A more effective at-home treatment for IBS

In a randomized control trial, researchers found that after eight weeks, participants with irritable bowel syndrome who used an app focused on cognitive behavioral therapy experienced better health-related quality of life, fewer GI symptoms, and less anxiety.

Michele W. Berger

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In the News

The New York Times

How to get things done when you don’t want to do anything

Damon Centola of the Annenberg School for Communication authored a 2016 study that found competition can motivate behavioral change.



Olympians face 'overwhelming' mental pressure—especially this year

Jeremy Tyler of the Perelman School of Medicine spoke about the pressure faced by Olympic athletes. “Imagine going into the most important moment of your present lifetime, the world watching, having the knowledge that everyone expects you to live up to your reputation of being the best … and you’ve got go into it completely alone, without any social or emotional support,” he said. “I can’t think of a higher pressure or more daunting task to go through.”


Associated Press

In Trump’s Jan. 6 recast, attackers become martyrs, heroes

PIK Professor Dolores Albarracín spoke about how conspiracy theories persist, even when countered with facts. “The belief contains a device that protects it,” she said. “Nothing can invalidate the conspiracy theory. Trying to refute the theory proves the theory and signals you as a conspirator.”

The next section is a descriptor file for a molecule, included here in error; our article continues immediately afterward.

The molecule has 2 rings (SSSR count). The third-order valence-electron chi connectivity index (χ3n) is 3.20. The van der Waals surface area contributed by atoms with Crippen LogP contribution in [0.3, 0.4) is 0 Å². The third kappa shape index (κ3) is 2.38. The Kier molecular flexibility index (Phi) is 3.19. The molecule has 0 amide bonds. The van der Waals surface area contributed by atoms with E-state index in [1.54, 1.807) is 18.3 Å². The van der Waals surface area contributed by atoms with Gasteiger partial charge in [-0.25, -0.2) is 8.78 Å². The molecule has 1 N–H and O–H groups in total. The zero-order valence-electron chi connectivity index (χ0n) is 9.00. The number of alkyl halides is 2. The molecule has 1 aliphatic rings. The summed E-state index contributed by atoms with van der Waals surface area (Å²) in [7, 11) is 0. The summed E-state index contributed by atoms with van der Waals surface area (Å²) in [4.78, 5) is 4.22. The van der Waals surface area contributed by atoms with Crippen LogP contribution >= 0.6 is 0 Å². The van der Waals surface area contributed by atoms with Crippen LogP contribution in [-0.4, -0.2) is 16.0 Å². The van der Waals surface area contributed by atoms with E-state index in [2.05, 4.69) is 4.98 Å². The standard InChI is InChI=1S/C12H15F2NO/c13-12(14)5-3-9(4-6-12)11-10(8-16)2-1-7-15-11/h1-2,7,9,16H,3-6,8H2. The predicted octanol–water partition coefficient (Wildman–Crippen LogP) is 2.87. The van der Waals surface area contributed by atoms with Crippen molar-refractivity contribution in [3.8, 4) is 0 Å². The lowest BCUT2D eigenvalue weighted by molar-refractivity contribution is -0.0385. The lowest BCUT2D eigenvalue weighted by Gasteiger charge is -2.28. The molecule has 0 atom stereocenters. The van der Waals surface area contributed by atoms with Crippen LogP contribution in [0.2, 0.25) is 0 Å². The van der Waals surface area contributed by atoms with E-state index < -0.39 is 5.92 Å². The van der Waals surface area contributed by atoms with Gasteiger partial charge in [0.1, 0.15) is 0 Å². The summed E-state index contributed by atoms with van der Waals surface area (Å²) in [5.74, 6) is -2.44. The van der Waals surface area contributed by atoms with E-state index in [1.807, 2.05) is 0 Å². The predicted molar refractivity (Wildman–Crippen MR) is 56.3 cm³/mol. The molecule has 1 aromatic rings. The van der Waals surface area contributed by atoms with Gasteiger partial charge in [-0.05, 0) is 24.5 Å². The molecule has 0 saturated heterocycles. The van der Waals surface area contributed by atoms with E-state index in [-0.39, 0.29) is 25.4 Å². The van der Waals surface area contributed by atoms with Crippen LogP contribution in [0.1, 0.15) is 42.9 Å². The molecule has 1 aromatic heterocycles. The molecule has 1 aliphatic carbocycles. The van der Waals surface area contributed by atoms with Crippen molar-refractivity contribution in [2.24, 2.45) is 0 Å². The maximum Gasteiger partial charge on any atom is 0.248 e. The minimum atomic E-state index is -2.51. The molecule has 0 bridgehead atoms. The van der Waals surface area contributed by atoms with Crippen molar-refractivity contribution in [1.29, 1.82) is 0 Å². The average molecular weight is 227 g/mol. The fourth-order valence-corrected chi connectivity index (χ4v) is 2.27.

ABC Australia

'It's not you. It's your strategy': How to use science to stamp out your bad habits and make a change

Katy Milkman of the Wharton School spoke about taking a strategic approach to changing behaviors. “If you haven’t built a system that makes it fun to do whatever it is that’s good for you, you won’t persist. And persistence is what makes us successful when it comes to change,” she said.


The Washington Post

In countries where vaccines are available, offers of free airline tickets and apartments for the fully inoculated

Emily Largent of the Perelman School of Medicine spoke about tactics to incentivize COVID-19 immunization, such as lotteries and giveaways. “I’m generally optimistic that we will see some increase, but it’s not going to get us to the high levels of vaccination” needed, she said. “Incentives are not going to move everyone who is holding out over the finish line.”


Why you might feel weird when you go maskless

Cristina Bicchieri of the School of Arts & Sciences was cited for her theory of social norms, which purports that people conform to meet the expectations of others.